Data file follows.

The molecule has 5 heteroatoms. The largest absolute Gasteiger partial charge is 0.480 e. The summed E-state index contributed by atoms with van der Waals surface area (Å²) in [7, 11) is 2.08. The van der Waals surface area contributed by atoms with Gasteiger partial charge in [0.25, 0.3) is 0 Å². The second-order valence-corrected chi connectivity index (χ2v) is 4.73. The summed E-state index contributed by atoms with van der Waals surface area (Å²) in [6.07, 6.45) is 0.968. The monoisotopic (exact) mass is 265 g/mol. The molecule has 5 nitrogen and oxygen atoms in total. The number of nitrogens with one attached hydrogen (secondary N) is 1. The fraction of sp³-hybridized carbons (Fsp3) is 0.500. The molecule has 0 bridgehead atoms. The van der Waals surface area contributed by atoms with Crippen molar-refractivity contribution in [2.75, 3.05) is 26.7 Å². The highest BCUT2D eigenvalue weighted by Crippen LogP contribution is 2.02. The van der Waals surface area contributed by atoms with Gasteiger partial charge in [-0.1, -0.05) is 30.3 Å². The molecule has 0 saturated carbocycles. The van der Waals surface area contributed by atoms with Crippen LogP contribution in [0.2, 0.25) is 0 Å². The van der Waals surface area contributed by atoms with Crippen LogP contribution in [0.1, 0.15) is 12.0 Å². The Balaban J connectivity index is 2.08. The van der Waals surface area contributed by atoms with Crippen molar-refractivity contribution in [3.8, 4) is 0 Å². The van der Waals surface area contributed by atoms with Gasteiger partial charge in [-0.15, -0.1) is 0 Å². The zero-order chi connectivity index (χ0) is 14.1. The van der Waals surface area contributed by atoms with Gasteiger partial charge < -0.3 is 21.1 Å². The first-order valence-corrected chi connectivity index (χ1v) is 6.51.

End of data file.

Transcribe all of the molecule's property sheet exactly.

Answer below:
The molecule has 5 heteroatoms. The largest absolute Gasteiger partial charge is 0.480 e. The summed E-state index contributed by atoms with van der Waals surface area (Å²) in [7, 11) is 2.08. The van der Waals surface area contributed by atoms with Gasteiger partial charge in [0.25, 0.3) is 0 Å². The second-order valence-corrected chi connectivity index (χ2v) is 4.73. The summed E-state index contributed by atoms with van der Waals surface area (Å²) in [6.07, 6.45) is 0.968. The monoisotopic (exact) mass is 265 g/mol. The molecule has 5 nitrogen and oxygen atoms in total. The number of nitrogens with one attached hydrogen (secondary N) is 1. The fraction of sp³-hybridized carbons (Fsp3) is 0.500. The molecule has 0 bridgehead atoms. The van der Waals surface area contributed by atoms with Crippen molar-refractivity contribution in [2.75, 3.05) is 26.7 Å². The highest BCUT2D eigenvalue weighted by Crippen LogP contribution is 2.02. The van der Waals surface area contributed by atoms with Gasteiger partial charge in [-0.1, -0.05) is 30.3 Å². The molecule has 0 saturated carbocycles. The van der Waals surface area contributed by atoms with Crippen LogP contribution in [0.2, 0.25) is 0 Å². The van der Waals surface area contributed by atoms with Crippen LogP contribution in [0.1, 0.15) is 12.0 Å². The Balaban J connectivity index is 2.08. The van der Waals surface area contributed by atoms with Crippen molar-refractivity contribution in [3.8, 4) is 0 Å². The van der Waals surface area contributed by atoms with Gasteiger partial charge in [-0.15, -0.1) is 0 Å². The zero-order chi connectivity index (χ0) is 14.1. The van der Waals surface area contributed by atoms with Gasteiger partial charge < -0.3 is 21.1 Å². The first-order valence-corrected chi connectivity index (χ1v) is 6.51.